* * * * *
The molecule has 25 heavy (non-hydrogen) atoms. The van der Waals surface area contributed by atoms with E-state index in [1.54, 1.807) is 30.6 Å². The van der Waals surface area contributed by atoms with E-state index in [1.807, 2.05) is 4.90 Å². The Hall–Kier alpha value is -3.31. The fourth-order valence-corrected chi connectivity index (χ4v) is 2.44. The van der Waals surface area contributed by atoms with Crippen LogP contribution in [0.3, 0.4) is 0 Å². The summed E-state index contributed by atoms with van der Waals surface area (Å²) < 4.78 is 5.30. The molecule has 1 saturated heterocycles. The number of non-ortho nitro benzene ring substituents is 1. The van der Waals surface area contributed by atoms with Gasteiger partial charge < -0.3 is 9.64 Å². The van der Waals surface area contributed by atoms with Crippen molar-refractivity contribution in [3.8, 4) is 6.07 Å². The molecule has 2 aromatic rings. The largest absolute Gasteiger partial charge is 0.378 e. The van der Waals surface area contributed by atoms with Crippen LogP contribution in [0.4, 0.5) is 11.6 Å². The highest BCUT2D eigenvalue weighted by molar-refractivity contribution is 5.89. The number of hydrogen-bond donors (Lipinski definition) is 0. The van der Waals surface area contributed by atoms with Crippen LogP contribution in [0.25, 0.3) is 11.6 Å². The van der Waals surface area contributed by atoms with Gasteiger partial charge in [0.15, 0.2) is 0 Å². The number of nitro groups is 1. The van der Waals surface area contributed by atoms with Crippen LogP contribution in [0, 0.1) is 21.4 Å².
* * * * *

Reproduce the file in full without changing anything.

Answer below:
The molecule has 25 heavy (non-hydrogen) atoms. The van der Waals surface area contributed by atoms with E-state index in [1.54, 1.807) is 30.6 Å². The van der Waals surface area contributed by atoms with E-state index in [1.807, 2.05) is 4.90 Å². The Hall–Kier alpha value is -3.31. The fourth-order valence-corrected chi connectivity index (χ4v) is 2.44. The van der Waals surface area contributed by atoms with Crippen LogP contribution in [0.3, 0.4) is 0 Å². The summed E-state index contributed by atoms with van der Waals surface area (Å²) < 4.78 is 5.30. The molecule has 1 saturated heterocycles. The number of non-ortho nitro benzene ring substituents is 1. The van der Waals surface area contributed by atoms with Gasteiger partial charge < -0.3 is 9.64 Å². The van der Waals surface area contributed by atoms with Crippen molar-refractivity contribution in [3.8, 4) is 6.07 Å². The molecule has 2 aromatic rings. The largest absolute Gasteiger partial charge is 0.378 e. The van der Waals surface area contributed by atoms with Crippen LogP contribution in [0.4, 0.5) is 11.6 Å². The highest BCUT2D eigenvalue weighted by molar-refractivity contribution is 5.89. The number of hydrogen-bond donors (Lipinski definition) is 0. The van der Waals surface area contributed by atoms with Crippen LogP contribution in [0.25, 0.3) is 11.6 Å². The van der Waals surface area contributed by atoms with Gasteiger partial charge in [0.15, 0.2) is 0 Å². The number of nitro groups is 1. The van der Waals surface area contributed by atoms with Crippen LogP contribution in [0, 0.1) is 21.4 Å².